Stem cell research may have been a hot button issue with conservative voters in the 2004 election, but if the Republicans want to stay in power in 2008, they better start spreading the fear about rat brain neural networks post haste. I can hear the campaign commercials already: “John Q. Democrat supports rat brain neural network research, which would leave America vulnerable to attack. If he wins, the terrorists win too.”

And before the e-mail flurry begins, let me just say I’m a registered independent, affiliated with no party whatsoever. I’m a bi-partisan satirist. And before I get scads of indignant e-mail from humorless left-brain research types, let me offer a preemptive lighten-up; it won’t ruin your data to laugh once in awhile.

Anyway, maybe we should start now on developing rival cat brain neural networks that could attack rat brain-based networks, just in case the plague terror scenario happens. Remember what happened last time we didn’t have enough cats when the plague was floating around? Or were you not paying attention in history class?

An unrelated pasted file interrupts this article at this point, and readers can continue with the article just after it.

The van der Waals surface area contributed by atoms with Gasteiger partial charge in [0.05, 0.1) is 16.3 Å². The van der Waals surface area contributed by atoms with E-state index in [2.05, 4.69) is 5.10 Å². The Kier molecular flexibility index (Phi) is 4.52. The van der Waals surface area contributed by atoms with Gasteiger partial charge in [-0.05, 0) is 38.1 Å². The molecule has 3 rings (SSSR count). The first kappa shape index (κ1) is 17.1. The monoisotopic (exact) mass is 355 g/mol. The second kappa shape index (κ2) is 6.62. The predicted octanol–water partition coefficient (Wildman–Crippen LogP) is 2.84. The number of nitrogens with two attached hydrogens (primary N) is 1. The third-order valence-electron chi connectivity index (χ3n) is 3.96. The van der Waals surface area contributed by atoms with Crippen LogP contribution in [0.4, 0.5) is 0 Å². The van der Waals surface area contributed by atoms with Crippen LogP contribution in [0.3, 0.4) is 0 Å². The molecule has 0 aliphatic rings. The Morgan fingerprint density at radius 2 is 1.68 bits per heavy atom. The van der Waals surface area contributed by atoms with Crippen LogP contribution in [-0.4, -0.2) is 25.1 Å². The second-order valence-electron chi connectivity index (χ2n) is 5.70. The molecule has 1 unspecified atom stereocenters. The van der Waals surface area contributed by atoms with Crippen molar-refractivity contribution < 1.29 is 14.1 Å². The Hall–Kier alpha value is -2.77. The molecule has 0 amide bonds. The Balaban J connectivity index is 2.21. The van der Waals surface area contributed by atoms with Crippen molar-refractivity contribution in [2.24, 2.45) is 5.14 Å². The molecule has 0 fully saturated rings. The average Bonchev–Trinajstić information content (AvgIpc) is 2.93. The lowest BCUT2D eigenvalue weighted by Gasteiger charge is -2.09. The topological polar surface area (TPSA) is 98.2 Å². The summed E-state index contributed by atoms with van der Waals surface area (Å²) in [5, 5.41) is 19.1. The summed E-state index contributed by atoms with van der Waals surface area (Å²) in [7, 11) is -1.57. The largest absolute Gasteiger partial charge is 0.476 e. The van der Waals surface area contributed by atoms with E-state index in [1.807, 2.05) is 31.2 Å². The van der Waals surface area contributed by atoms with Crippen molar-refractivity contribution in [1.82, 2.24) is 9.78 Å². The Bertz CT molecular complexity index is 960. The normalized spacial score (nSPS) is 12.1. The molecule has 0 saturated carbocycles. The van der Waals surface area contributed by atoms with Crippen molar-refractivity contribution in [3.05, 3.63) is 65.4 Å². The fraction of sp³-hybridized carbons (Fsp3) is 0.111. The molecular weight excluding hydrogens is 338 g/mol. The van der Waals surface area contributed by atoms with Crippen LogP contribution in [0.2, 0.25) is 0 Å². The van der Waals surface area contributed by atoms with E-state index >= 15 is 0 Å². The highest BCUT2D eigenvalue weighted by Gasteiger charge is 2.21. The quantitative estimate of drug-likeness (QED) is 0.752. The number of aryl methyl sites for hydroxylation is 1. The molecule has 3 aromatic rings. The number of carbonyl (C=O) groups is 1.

Another issue to worry about in a rat brain-neural networked world is how would we feed and culture all these rat brain cells? I think perhaps I’ll move my entire portfolio into cheese futures.

Imagine: someone will be driving home from work when they get a call on their hamster enhanced phone. “Honey, the ‘fridge says we’re out of cheese again; can you stop by the store and pick some up?” their spouse will ask. “Gee whiz, didn’t we just buy a pound of cheese last week?”

And just think. Someday in the not-too-distant future, you could be stranded at a crowded airport over a holiday because your plane’s rat brain is down. I’ll bet all my future cheese-derived income that this is a scenario that Orville and Wilbur never envisioned.

Welcome to a brave new world.